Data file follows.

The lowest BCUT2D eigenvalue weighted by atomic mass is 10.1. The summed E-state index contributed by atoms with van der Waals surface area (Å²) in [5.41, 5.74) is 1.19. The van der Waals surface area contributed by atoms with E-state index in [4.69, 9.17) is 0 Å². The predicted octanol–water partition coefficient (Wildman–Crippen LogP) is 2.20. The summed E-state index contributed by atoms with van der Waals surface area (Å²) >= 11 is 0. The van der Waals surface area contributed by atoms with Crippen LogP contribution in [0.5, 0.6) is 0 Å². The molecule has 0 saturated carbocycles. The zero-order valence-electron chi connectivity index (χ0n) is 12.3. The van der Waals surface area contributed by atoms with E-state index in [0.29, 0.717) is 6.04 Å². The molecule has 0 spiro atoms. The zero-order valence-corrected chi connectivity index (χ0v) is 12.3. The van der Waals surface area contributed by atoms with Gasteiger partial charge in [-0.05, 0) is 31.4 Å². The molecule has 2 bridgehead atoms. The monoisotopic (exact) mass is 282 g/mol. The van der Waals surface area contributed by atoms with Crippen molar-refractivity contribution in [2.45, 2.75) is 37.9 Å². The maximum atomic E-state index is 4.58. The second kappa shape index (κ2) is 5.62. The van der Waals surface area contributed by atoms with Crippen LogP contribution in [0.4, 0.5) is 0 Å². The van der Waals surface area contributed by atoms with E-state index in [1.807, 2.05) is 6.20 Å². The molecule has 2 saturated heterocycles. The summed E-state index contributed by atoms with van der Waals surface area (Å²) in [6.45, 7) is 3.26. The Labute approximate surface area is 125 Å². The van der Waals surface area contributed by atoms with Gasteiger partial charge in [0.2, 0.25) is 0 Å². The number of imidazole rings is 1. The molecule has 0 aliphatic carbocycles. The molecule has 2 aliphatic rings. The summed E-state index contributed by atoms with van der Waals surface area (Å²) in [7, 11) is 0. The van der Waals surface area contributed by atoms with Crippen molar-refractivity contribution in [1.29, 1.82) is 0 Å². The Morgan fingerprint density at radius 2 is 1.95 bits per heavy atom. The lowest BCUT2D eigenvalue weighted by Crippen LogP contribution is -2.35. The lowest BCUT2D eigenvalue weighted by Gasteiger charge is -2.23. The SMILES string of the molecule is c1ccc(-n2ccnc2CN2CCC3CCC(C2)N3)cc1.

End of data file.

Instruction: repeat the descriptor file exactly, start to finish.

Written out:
The lowest BCUT2D eigenvalue weighted by atomic mass is 10.1. The summed E-state index contributed by atoms with van der Waals surface area (Å²) in [5.41, 5.74) is 1.19. The van der Waals surface area contributed by atoms with E-state index in [4.69, 9.17) is 0 Å². The predicted octanol–water partition coefficient (Wildman–Crippen LogP) is 2.20. The summed E-state index contributed by atoms with van der Waals surface area (Å²) >= 11 is 0. The van der Waals surface area contributed by atoms with Crippen LogP contribution in [0.5, 0.6) is 0 Å². The molecule has 0 saturated carbocycles. The zero-order valence-electron chi connectivity index (χ0n) is 12.3. The van der Waals surface area contributed by atoms with E-state index in [0.29, 0.717) is 6.04 Å². The molecule has 0 spiro atoms. The zero-order valence-corrected chi connectivity index (χ0v) is 12.3. The van der Waals surface area contributed by atoms with Gasteiger partial charge in [-0.05, 0) is 31.4 Å². The molecule has 2 bridgehead atoms. The monoisotopic (exact) mass is 282 g/mol. The van der Waals surface area contributed by atoms with Crippen molar-refractivity contribution in [2.45, 2.75) is 37.9 Å². The maximum atomic E-state index is 4.58. The second kappa shape index (κ2) is 5.62. The van der Waals surface area contributed by atoms with Crippen LogP contribution in [0.4, 0.5) is 0 Å². The van der Waals surface area contributed by atoms with E-state index in [1.807, 2.05) is 6.20 Å². The molecule has 2 saturated heterocycles. The summed E-state index contributed by atoms with van der Waals surface area (Å²) in [6.45, 7) is 3.26. The Labute approximate surface area is 125 Å². The van der Waals surface area contributed by atoms with Gasteiger partial charge in [0.2, 0.25) is 0 Å². The number of imidazole rings is 1. The molecule has 0 aliphatic carbocycles. The molecule has 2 aliphatic rings. The summed E-state index contributed by atoms with van der Waals surface area (Å²) in [7, 11) is 0. The van der Waals surface area contributed by atoms with Crippen molar-refractivity contribution in [1.29, 1.82) is 0 Å². The Morgan fingerprint density at radius 2 is 1.95 bits per heavy atom. The lowest BCUT2D eigenvalue weighted by Crippen LogP contribution is -2.35. The lowest BCUT2D eigenvalue weighted by Gasteiger charge is -2.23. The SMILES string of the molecule is c1ccc(-n2ccnc2CN2CCC3CCC(C2)N3)cc1.